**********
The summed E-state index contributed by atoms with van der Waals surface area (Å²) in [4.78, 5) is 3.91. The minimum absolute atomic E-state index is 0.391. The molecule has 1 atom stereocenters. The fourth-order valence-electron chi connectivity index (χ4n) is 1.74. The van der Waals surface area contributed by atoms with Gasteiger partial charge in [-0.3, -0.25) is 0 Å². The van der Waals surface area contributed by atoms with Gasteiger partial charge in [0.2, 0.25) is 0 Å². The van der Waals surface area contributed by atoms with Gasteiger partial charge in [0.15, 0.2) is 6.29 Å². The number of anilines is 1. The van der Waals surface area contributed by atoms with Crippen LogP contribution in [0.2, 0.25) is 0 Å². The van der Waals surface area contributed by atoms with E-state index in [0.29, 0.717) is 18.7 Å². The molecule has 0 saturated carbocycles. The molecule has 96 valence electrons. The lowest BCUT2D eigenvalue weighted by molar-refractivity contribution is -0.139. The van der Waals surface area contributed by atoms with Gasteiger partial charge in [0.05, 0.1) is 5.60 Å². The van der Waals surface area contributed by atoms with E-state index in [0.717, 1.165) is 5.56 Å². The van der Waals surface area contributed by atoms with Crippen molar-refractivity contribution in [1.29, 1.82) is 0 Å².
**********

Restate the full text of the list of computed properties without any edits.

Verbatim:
The summed E-state index contributed by atoms with van der Waals surface area (Å²) in [4.78, 5) is 3.91. The minimum absolute atomic E-state index is 0.391. The molecule has 1 atom stereocenters. The fourth-order valence-electron chi connectivity index (χ4n) is 1.74. The van der Waals surface area contributed by atoms with Gasteiger partial charge in [-0.3, -0.25) is 0 Å². The van der Waals surface area contributed by atoms with Gasteiger partial charge in [0.2, 0.25) is 0 Å². The van der Waals surface area contributed by atoms with Gasteiger partial charge in [0.15, 0.2) is 6.29 Å². The number of anilines is 1. The van der Waals surface area contributed by atoms with Crippen LogP contribution in [0.2, 0.25) is 0 Å². The van der Waals surface area contributed by atoms with E-state index in [0.29, 0.717) is 18.7 Å². The molecule has 0 saturated carbocycles. The molecule has 96 valence electrons. The lowest BCUT2D eigenvalue weighted by molar-refractivity contribution is -0.139. The van der Waals surface area contributed by atoms with Gasteiger partial charge in [0.05, 0.1) is 5.60 Å². The van der Waals surface area contributed by atoms with E-state index in [0.717, 1.165) is 5.56 Å². The van der Waals surface area contributed by atoms with Crippen molar-refractivity contribution in [1.29, 1.82) is 0 Å².